Now, we're sure Honda would like us to STOP THE COUNT right there, but the Peugeot fights back with its larger battery pack. It's a 50kWh unit, compared with the Honda's 35.5kWh battery and, officially, that means a range of up to 340km for the e-208, while the Honda e manages just 222km on the WLTP testing regime. The stats show that most drivers don't need anything more than the Honda provides, but in this period of transition to electric power for many, there continues to be a focus on the outright range of a car. And the Peugeot clearly wins that battle. What's more, the e-208 can be charged at a higher rate, when available.
What you get for your Money
Peugeot offers four different trim levels for the e-208, starting at €26,853 for the entry-level Active version and rising to €31,299 for the e-208 GT. Those are 2021 prices, incidentally, and they include the SEAI grant and VRT rebate. The Honda e costs from €29,995 for the regular version, or €32,995 for the Honda e Advance tested here. So, the Peugeot can be bought for usefully less cash if your budget doesn't stretch to the Honda. At the upper end of the e-208's price range, it's almost as well-equipped as the Honda e, though the latter has a lot of unique features that set it apart.
Summary - Shane O’ Donoghue
In hindsight, the Honda e and Peugeot e-208 aren't really direct rivals, despite their pricing overlap and similar sizing. The Peugeot covers a lot more of the market, with a wider band of prices to suit a range of budgets and, of course, its usefully longer range between charge-ups means it will be viable for more people considering making the move to electric power. The Honda e operates in a smaller space, in terms of pricing and its owner's needs. It's less practical than the Peugeot and requires more charging up for a given annual mileage. However, if we were choosing between the two, and our needs were met by the Honda's capabilities, then we wouldn't hesitate in opting for it. It's brilliant to drive, cool to look at and blessed with a really special interior that makes it feel a generation ahead of the relatively conventional Peugeot.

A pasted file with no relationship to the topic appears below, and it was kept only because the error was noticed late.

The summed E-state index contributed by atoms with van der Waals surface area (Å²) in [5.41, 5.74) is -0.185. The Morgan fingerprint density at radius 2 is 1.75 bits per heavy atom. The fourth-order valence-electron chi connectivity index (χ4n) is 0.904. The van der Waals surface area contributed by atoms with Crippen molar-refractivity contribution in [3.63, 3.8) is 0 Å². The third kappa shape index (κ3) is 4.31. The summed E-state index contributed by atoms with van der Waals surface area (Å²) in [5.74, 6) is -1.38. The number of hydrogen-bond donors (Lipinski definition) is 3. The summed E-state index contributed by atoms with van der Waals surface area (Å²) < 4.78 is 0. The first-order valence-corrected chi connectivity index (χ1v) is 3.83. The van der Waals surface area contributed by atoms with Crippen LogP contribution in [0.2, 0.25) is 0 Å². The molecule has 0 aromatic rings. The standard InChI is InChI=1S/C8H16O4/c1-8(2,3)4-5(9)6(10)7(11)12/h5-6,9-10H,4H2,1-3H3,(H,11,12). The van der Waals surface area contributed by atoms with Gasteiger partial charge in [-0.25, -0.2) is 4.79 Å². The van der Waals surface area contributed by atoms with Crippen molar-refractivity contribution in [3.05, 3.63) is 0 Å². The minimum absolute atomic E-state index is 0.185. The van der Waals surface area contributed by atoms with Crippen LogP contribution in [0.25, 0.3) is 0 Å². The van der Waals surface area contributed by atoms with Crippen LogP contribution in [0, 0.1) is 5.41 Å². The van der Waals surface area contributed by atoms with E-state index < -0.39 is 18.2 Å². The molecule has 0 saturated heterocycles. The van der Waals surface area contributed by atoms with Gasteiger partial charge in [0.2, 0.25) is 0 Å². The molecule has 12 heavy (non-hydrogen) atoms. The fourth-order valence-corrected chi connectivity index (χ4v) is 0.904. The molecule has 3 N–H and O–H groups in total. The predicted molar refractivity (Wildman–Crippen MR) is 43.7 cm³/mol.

Second Opinion - Dave Humphreys
As we've mentioned, both of these cars are very appealing from a design perspective, but many people still focus too heavily on overall range, which is where the Peugeot excels. The lower fast-charge rate for the Honda does hinder its versatility a touch, but if you're exclusively an urban driver then this won't be much of an issue for you. In terms of pure drivability, the Honda comfortably trumps the Peugeot, as it delivers the kind of ride quality typically found in cars at least one class size up. Its neat dimensions and agility will make it a boon to any city driver. Size is the Honda's stumbling block, on paper anyway, but chances are, if you're considering a small electric car like either of these, you're not needing to carry bulky items around that often. And what the Honda lacks in boot volume, it more than makes up for with cabin space, which is especially good in the front. From the abundance of screens to the camera mirrors (which work quite well), the Honda e feels more special, more unique, more in keeping with what a car of the future should be like, and that's why it's the one I would choose.
Honda e Tech Specs
Model tested: Honda e Advance
Pricing: from €29,995 including SEAI grant and VRT rebate (pre-2021)
Electric system: 113kW electric motor with 35.5kWh lithium-ion battery
Transmission: single-speed automatic, rear-wheel drive
Body style: five-door, four-seat hatchback
CO2 emissions: 0g/km
Motor tax: €140 (from 2021)
Range: 222 kilometres (WLTP)
Maximum charging capacity: 60kW
Top speed: 145km/h
0-100km/h: 8.3 seconds
Boot capacity: 171-861 litres
Peugeot e-208 Specs
Model tested: Peugeot e-208 GT Line
Pricing: from €26,853 including SEAI grant and VRT rebate (from 2021)
Electric system: 100kW electric motor with 50kWh battery pack
Transmission: single-speed automatic, front-wheel drive
Body style: five-door, five-seat hatchback
CO2 emissions: 0g/km
Motor tax: €140 (from 2021)
Range: 340 kilometres (WLTP)
Maximum charging capacity: 100kW
Top speed: 150km/h
0-100km/h: 8.1 seconds
Boot capacity: 311-1,106 litres
Safety: Euro NCAP rating for Peugeot 208